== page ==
who reached out to women on Twitter the other night with : “Women: tweet me your first assaults. They aren’t just stats. I’ll go first: Old man on city bus grabs my ‘pussy’ and smiles at me, I’m 12.” Her Twitter handle is: @kellyoxford.
Twenty-seven million responded within the first two days. I am so moved by this, in part because I too was groped and fondled and assaulted by men (a doctor who groped my breasts when I was ten, a chiropractor who told me I had an inverted uterus and he should therefore try to set it right by putting his fingers inside my vagina, a dentist who fondled me when I was twelve, a man who pulled out his penis and started masturbating the moment he saw me walking up a set of steps in a park) as well as hearing the thousands and thousands of stories of women at workshops and retreats--the outrageous overt abuse from fathers and grandfathers and uncles, but also, the "everyday" abuse that has seemed, for a very long time, to be part of what being a woman involves.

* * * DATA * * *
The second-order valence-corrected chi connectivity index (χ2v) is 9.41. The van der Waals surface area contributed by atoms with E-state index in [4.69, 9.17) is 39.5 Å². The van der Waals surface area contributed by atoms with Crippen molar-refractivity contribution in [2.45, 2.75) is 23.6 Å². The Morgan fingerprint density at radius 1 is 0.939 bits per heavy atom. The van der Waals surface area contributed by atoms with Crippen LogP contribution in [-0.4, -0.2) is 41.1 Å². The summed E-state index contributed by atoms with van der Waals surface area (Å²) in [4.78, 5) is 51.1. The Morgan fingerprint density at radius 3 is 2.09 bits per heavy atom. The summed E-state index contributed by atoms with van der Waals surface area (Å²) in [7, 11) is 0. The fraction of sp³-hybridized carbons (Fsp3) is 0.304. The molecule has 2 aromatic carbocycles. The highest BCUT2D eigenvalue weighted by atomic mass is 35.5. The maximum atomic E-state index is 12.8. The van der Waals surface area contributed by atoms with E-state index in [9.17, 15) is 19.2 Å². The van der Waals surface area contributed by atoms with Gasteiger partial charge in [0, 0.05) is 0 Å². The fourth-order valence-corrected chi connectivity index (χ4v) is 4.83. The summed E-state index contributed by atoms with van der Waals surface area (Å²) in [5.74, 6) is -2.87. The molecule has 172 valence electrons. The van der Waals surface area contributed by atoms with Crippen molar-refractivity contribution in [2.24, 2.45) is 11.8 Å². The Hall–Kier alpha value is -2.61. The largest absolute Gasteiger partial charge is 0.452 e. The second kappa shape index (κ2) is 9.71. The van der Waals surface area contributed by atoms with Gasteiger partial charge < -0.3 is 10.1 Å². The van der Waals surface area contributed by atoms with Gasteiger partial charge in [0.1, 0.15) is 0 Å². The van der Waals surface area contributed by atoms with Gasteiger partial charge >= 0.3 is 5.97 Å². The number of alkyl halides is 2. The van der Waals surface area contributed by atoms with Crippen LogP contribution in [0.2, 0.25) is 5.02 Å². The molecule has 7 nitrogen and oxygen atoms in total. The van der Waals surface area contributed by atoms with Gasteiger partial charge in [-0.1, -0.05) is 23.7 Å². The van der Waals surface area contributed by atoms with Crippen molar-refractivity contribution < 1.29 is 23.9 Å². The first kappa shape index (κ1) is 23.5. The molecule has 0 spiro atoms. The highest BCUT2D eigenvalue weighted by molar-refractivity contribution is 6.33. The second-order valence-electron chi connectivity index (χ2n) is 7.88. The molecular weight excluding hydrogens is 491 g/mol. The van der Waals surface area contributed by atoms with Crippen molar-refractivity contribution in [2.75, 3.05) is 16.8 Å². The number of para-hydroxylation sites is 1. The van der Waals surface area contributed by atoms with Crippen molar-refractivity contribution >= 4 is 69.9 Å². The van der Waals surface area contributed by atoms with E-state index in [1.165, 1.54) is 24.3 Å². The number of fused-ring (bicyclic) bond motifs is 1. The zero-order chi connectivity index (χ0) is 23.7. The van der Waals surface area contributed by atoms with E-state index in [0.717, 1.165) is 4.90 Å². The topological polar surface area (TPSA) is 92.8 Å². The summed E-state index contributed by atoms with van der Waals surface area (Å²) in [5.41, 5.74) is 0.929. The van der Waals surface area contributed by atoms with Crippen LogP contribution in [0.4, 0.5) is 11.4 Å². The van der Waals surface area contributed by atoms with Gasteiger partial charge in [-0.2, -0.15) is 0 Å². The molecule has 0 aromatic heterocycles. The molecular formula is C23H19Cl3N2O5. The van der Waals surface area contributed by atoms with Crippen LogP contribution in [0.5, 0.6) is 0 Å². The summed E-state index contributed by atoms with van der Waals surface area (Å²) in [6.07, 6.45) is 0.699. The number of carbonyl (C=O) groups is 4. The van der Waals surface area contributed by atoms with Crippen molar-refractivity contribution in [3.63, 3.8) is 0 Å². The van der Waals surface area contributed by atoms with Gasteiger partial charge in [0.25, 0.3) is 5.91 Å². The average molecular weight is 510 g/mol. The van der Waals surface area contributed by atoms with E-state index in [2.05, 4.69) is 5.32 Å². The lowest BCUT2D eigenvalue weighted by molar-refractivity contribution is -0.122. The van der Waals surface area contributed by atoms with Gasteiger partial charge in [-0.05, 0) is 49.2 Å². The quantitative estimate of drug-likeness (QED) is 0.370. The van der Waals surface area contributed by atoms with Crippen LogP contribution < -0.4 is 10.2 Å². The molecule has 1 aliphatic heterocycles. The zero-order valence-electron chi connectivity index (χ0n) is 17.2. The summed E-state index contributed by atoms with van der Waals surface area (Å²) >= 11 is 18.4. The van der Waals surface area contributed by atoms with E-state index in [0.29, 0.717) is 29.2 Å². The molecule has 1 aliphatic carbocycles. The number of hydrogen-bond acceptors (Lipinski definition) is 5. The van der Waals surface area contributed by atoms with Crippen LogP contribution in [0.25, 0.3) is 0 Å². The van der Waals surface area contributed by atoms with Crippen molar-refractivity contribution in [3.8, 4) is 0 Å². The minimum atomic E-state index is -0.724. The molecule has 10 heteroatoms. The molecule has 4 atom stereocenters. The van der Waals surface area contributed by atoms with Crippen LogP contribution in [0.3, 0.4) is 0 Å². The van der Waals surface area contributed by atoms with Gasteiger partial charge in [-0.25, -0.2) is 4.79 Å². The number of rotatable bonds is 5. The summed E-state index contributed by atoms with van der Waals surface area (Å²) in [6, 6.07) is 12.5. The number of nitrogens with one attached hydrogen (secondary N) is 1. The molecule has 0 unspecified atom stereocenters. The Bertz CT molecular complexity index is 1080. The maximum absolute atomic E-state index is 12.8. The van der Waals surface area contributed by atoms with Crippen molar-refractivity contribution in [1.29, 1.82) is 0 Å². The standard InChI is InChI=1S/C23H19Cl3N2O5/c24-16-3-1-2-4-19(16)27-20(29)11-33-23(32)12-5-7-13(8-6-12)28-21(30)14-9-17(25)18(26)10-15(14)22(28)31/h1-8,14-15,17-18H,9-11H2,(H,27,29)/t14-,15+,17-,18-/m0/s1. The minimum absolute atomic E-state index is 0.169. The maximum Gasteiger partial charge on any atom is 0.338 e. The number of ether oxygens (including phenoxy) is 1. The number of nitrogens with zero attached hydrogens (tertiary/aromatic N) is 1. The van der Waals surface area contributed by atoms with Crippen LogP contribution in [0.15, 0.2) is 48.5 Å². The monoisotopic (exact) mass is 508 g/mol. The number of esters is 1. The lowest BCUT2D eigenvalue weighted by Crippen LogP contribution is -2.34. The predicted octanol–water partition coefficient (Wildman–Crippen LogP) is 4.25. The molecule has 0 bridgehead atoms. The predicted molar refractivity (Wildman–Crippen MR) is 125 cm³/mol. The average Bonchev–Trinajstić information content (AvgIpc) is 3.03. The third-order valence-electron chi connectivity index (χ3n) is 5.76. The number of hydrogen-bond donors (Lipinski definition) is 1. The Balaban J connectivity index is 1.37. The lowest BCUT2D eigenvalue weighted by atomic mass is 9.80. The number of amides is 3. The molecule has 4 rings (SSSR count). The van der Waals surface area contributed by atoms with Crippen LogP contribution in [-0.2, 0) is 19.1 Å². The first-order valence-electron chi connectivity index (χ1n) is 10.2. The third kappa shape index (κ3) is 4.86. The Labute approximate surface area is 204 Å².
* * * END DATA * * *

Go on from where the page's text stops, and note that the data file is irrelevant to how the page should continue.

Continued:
When you speak up in an orchestra of 27 million other women to reclaim your body, to inhabit these arms and legs and heart and breasts and genitals, the best thing happens: you realize you are not alone and that you can come home to your body, yourself, your power.
Tweet Kelly Oxford if it moves you.
But most of all, keep coming home to that body of yours and know that it is your birthright, no matter what anyone else says. What you say, how you feel matters.